What Is a Pediment? Make Your Home a Greek Temple

Classical Geometry

Pediment of the Griswold House at Florence Griswold Museum, Old Lyme, Connecticut
Pediment of the Griswold House at Florence Griswold Museum, Old Lyme, Connecticut. Photo by Stephen Saks/Lonely Planet Images Collection/Getty Images (cropped)

A pediment is a low-pitched triangular gable originally found on temples in ancient Greece and Rome and later imitated in Greek Revival and Neo-Classical house styles. Use of pediments has been freely adapted in many styles of architecture, yet remains most closely associated with Greek and Roman (i.e., Classical) derivatives.

The word pediment is thought to have come from the word meaning pyramid, as the triangular pediment has a spatial dimension similar to the pyramid.

What's the Use of Pediments?

Originally the pediment had a structural function. As the Jesuit priest Marc-Antoine Laugier explained in 1755, the pediment is one of only three essential elements of the basic Primitive Hut. For many Greek Temples, first made of wood, the triangular geometry had a structural function.

Fast forward 2,000 years from ancient Greece and Rome to the Baroque period of art and architecture, when the pediment became an ornamental detail to be extravagantly modified.

Pediments are most often used today to create a solid, regal, stately look-and-feel to the architecture, such as is used for banks, museums, and government buildings. Often, the triangular space is filled with symbolic statuary when a message need be proclaimed. The space within the frame of a pediment is called the tympanum.

Examples of Pediments:

  • Virginia State Capitol Building in Richmond, Virginia
  • Petra, Jordan
  • Thomas Jefferson's home, Monticello, incorporates Classical design by using not only a pediment but also a dome—very much like the Pantheon in Rome.

Definitions by Others:

"pediment: the triangular gable defined by the crown molding at the edge of a gabled roof and the horizontal line between the eaves."— John Milnes Baker, AIA

Types of Pediments:

  1. triangular
  2. broken
  3. segmental: also called round or curved pediments
  4. open: the usual strong horizontal line of the pediment is absent or nearly absent
  5. Florentine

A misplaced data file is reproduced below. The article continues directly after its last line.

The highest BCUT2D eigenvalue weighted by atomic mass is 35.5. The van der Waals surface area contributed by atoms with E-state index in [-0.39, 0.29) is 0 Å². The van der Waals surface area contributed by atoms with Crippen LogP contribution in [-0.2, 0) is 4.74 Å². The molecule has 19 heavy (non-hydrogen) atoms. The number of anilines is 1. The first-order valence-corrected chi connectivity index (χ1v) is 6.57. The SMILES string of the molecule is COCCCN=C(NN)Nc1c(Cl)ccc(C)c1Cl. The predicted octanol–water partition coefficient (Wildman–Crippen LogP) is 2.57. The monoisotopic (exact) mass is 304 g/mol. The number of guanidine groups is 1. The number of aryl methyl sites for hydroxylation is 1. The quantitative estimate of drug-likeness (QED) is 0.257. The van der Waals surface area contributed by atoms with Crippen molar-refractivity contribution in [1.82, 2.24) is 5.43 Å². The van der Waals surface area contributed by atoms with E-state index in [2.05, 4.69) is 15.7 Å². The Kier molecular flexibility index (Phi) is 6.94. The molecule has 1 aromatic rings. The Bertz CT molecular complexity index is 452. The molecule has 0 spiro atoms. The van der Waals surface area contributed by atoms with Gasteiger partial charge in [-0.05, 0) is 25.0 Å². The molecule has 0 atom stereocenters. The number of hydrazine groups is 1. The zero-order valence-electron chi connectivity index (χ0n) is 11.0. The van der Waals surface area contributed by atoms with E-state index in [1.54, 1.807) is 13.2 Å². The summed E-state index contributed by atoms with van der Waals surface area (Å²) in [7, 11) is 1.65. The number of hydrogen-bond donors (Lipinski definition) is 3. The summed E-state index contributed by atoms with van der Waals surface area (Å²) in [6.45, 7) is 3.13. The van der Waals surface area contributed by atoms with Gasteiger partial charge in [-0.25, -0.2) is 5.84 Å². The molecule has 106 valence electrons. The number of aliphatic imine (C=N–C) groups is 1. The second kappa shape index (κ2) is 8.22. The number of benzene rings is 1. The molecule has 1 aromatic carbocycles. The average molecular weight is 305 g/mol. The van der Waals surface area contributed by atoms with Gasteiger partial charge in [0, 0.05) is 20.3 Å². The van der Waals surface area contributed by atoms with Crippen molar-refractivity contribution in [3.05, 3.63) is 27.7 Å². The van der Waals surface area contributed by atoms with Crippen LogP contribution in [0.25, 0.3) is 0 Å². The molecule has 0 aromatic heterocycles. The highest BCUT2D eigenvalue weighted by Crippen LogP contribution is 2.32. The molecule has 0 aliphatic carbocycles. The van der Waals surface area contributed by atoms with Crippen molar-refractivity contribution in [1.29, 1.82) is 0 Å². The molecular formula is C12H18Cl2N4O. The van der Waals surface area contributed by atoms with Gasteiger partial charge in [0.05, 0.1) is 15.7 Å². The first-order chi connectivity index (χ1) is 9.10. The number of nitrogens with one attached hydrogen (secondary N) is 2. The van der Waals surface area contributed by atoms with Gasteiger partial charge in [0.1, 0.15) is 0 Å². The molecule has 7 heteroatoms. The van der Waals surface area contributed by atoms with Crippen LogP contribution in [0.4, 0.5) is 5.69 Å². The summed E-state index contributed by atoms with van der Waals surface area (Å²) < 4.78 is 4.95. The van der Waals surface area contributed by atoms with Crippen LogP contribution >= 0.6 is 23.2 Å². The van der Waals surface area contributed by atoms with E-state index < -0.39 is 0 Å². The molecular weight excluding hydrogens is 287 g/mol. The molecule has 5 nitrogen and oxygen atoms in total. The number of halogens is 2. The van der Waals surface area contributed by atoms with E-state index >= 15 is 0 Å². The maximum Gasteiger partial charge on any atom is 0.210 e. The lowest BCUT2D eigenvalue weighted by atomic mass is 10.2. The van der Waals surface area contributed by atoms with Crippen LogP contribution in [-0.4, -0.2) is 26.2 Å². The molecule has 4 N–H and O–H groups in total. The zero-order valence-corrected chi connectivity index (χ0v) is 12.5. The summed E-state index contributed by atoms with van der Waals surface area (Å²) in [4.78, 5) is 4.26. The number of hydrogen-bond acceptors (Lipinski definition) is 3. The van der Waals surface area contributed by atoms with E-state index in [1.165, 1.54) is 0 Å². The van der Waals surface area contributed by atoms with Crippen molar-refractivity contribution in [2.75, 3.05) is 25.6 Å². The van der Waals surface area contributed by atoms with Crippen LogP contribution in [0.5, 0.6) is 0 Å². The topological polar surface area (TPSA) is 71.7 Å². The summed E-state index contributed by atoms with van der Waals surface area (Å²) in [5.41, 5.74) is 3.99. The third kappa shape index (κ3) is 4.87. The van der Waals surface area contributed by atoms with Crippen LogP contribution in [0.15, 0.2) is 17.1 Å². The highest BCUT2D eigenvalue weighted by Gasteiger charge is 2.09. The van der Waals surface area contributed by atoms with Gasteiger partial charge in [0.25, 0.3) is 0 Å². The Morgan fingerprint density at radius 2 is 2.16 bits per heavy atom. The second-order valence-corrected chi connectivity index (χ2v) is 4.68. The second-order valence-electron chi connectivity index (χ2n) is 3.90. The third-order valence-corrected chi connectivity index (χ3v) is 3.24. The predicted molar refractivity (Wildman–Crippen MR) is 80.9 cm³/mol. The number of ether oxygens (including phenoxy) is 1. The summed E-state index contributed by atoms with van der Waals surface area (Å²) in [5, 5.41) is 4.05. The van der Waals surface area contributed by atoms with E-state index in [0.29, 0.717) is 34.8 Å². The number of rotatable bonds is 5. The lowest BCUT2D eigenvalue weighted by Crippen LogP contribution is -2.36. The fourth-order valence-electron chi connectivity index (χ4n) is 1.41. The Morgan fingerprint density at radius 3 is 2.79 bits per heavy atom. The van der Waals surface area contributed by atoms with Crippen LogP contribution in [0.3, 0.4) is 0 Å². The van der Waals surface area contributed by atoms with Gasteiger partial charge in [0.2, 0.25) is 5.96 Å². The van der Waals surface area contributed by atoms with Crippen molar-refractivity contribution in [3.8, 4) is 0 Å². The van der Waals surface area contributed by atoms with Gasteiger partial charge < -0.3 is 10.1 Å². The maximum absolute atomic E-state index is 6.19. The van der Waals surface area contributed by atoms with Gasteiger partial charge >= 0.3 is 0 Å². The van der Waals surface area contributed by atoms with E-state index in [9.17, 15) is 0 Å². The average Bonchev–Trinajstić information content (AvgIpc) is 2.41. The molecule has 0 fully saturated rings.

6. Swan-necked: a type of broken pediment in a highly ornamented S-shape

What is a broken pediment?

In a broken pediment, the pediment outline is non-continuous. The "broken" space is usually at the top apex (eliminating the top angle), but sometimes at the bottom horizontal side (examples of broken pediments). Broken pediments are found in Baroque architecture, a period of "experimentalism in detail," according to Professor Talbot Hamlin, FAIA. The pediment became an architectural detail with little or no structural function.

"Baroque detail thus became a matter of the increasingly free modification of forms originally classic, to made them sensitive to every possible nuance of emotional expression. Pediments were broken and their sides curved and scrolled, separated by cartouches, or urns; columns were twisted, moldings duplicated and reduplicated to give sharp emphasis, and broken suddenly out and in where a complexity of shadow was desired."—Hamlin, p. 427

What is a Florentine pediment?

Before Baroque, architects of the early Renaissance, when sculptors became architects, developed a decorative styling of pediments.

Over the years, this architectural detail became known as "Florentine pediments," after their use in Florence, Italy.

"It consists of a semicircular form placed above the entablature, and as wide as the enclosing columns or pilasters. Usually a simple ban of moldings runs around it, and the semicircular field below is often decorated with a shell, although sometimes molded panels and even figures are found. Little rosettes and leaf and flower forms are usually used to fill the corner between the ends of the semicircle and the cornice below, and also as a finial at the top."—Hamlin, p. 331

Pediments for the 21st Century:

Why do we use pediments? They give a sense of tradition to a home, in the Western Classical architecture sense. Also, the geometric design itself is innately pleasing to the human senses.

  For today's homeowners, creating a pediment is a rather simple, inexpensive way to add decoration—usually over a door.

Have pediments gone sideways? Today's modern skyscraper architects use triangles for structural strength as well as beauty. David Childs' design for One World Trade Center (2014) is a good example of aesthetically pleasing grandeur. Norman Foster's Hearst Tower (2006) is filled with triangulation; it's beauty is up for discussion.

Other Uses of the Word "Pediment"

  • Antique Furniture
  • Geology

Sources: American House Styles: A Concise Guide by John Milnes Baker, AIA, Norton, 1994, p. 175; Architecture through the Ages by Talbot Hamlin, Putnam, Revised 1953, pp. 444, 427, 331